Pain in full
Jennifer Aniston does such a great job of looking and sounding miserable in Cake, it wouldn’t be surprising to hear crew hands were driving nails into her feet out of the camera’s view during takes.
The reasons for Claire’s misery are not made clear until well into the film, a wise choice by director Daniel Barnz and screenwriter Patrick Tobin. Not only does it provide the film with a decent mystery, it allows the focus to solely be on Claire in the moment, struggling from second to second with physical back pain and some sort of loss.
The film opens on Claire in a chronic pain support group. They address the loss of Nina (played by Anna Kendrick in photos and flashbacks), a member who committed suicide by jumping off a freeway overpass. Claire makes a brutally honest observation about the conditions of her suicide, and finds herself getting ejected from the group. It’s clear that she is a dangerously unhappy person.
Little is revealed about Claire’s background. We learn she has a husband (Chris Messina) who cares deeply for her, but no longer lives at their house. She appears to be taken care of financially, with a supportive housekeeper Silvana (Adriana Barraza) enduring her mood swings.
For reasons unexplained, Claire fixates on Nina, sometimes dreaming about her, and even hallucinating about her after indulging in too many painkillers. Her obsession leads her to Nina’s house, where she meets Roy (Sam Worthington), her widower, and her son. Worthington proves great in the role, delivering perhaps his best performance yet as a man confused by the loss of his wife, and dealing with Claire in a very curious, and amiable, fashion.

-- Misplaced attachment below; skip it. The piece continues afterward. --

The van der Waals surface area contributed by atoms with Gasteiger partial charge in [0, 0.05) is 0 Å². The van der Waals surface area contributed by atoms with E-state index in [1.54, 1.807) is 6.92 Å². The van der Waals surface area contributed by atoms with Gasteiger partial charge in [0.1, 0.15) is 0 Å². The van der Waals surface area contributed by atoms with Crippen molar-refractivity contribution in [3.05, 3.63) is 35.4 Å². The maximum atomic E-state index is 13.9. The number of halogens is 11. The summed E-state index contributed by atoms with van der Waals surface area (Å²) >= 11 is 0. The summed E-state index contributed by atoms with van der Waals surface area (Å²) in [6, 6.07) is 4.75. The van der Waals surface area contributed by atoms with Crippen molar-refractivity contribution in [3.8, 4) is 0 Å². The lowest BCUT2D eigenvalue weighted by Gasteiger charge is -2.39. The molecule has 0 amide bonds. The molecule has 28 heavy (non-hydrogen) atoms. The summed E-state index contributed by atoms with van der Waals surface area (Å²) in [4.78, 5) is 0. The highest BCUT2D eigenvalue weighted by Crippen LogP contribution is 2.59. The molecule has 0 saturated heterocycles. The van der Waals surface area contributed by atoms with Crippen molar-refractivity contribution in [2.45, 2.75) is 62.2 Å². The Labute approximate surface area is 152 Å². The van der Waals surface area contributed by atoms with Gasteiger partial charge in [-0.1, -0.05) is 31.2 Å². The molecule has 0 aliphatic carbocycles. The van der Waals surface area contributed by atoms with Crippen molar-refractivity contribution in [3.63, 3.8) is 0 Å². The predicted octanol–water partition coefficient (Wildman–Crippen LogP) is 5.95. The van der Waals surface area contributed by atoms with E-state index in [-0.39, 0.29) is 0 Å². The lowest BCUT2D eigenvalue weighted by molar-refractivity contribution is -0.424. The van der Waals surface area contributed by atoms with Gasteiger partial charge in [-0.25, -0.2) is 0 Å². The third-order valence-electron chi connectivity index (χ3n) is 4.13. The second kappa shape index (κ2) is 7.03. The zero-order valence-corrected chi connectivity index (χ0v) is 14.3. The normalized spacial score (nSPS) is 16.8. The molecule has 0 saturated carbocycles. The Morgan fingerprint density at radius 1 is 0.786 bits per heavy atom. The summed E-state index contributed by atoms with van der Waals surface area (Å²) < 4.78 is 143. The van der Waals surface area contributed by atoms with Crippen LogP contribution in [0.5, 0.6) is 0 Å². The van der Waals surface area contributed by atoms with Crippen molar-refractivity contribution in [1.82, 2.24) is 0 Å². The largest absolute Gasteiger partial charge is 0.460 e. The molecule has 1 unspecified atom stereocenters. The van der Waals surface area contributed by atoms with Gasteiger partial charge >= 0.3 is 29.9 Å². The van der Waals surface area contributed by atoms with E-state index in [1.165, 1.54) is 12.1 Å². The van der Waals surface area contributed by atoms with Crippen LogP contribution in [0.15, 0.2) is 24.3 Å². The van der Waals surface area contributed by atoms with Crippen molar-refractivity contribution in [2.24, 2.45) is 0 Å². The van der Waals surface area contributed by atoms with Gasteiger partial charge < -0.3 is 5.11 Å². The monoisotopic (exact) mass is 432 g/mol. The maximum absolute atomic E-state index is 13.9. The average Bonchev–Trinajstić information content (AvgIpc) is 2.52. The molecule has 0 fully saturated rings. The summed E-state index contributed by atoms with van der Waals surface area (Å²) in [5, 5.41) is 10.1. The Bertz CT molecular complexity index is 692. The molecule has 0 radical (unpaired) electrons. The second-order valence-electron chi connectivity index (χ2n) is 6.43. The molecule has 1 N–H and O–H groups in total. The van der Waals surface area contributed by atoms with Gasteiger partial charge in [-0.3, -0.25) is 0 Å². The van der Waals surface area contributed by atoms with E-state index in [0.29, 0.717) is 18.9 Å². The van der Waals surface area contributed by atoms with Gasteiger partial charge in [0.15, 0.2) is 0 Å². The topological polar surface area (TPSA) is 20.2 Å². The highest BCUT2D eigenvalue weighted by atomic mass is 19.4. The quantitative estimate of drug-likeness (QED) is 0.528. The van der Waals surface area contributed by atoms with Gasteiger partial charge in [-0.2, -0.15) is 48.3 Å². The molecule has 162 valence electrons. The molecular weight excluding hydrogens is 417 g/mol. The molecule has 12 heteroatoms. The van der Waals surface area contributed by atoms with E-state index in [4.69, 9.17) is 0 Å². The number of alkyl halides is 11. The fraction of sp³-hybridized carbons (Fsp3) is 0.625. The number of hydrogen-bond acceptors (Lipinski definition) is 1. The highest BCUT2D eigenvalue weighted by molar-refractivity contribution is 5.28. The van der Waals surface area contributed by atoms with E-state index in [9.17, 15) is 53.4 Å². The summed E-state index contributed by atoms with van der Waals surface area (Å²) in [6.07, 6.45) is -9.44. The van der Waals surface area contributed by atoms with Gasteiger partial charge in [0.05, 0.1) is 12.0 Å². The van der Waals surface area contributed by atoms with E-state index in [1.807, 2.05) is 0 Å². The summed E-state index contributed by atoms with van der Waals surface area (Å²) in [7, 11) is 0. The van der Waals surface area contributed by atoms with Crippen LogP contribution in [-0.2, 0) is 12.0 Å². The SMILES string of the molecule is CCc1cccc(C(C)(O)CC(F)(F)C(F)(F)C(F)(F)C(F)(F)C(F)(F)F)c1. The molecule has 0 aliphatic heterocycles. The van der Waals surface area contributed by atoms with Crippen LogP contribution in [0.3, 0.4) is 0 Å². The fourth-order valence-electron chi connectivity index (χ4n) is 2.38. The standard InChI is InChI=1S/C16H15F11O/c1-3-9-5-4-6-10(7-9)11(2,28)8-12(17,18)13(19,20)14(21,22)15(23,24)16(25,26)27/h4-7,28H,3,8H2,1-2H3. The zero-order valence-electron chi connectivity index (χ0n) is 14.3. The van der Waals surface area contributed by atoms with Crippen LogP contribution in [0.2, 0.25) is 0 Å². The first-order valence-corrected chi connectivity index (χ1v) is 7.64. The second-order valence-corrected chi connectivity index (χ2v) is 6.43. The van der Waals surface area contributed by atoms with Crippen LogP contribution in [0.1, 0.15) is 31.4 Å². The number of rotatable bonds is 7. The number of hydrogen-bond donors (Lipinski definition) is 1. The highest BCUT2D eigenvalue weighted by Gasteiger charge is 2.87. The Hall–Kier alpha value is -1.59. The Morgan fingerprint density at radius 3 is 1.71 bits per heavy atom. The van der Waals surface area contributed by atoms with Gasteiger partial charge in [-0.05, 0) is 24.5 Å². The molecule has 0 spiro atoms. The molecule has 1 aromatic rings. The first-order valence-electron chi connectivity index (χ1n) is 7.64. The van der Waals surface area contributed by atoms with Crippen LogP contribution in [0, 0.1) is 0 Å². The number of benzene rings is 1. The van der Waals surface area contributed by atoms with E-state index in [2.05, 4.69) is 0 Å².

The relationship between Claire and Roy is an unorthodox, yet delicately handled one. I dare to say it’s even charming, which is surprising considering both of their current states. Aniston and Worthington are very much in command of the raw emotion and pain in play between their characters. They even manage to inject a fair amount of humor.
Aniston somehow manages to make Claire a sympathetic character despite her constant unpleasantness. While we only get glimpses of the Claire who might’ve existed before her back and heart became racked with pain, it’s obvious that Claire was somebody that many people cared for. She’s pushed them away for what is revealed to be solid reasons. The pain of her losses never leaves Aniston’s face, even in the moments when she is smiling.
I’m not going to say Aniston disappears into this role just because she isn’t wearing makeup and dispenses of her normally sunny side. She’s played dour people before, and she’s played them well (The Good Girl). So, for me, this isn’t as drastic a dramatic turn as many critics have described. I’ve always viewed her as very talented, so her effectiveness here doesn’t surprise me.
Even though we learn some of the reasons behind the tragedies Claire has endured, many of the details remain shrouded. Some critics have found this frustrating, and punished the film for it. I think it’s one of the film’s many virtues. Not knowing exactly why Claire is in pain somehow makes her struggle all the more vivid and compelling.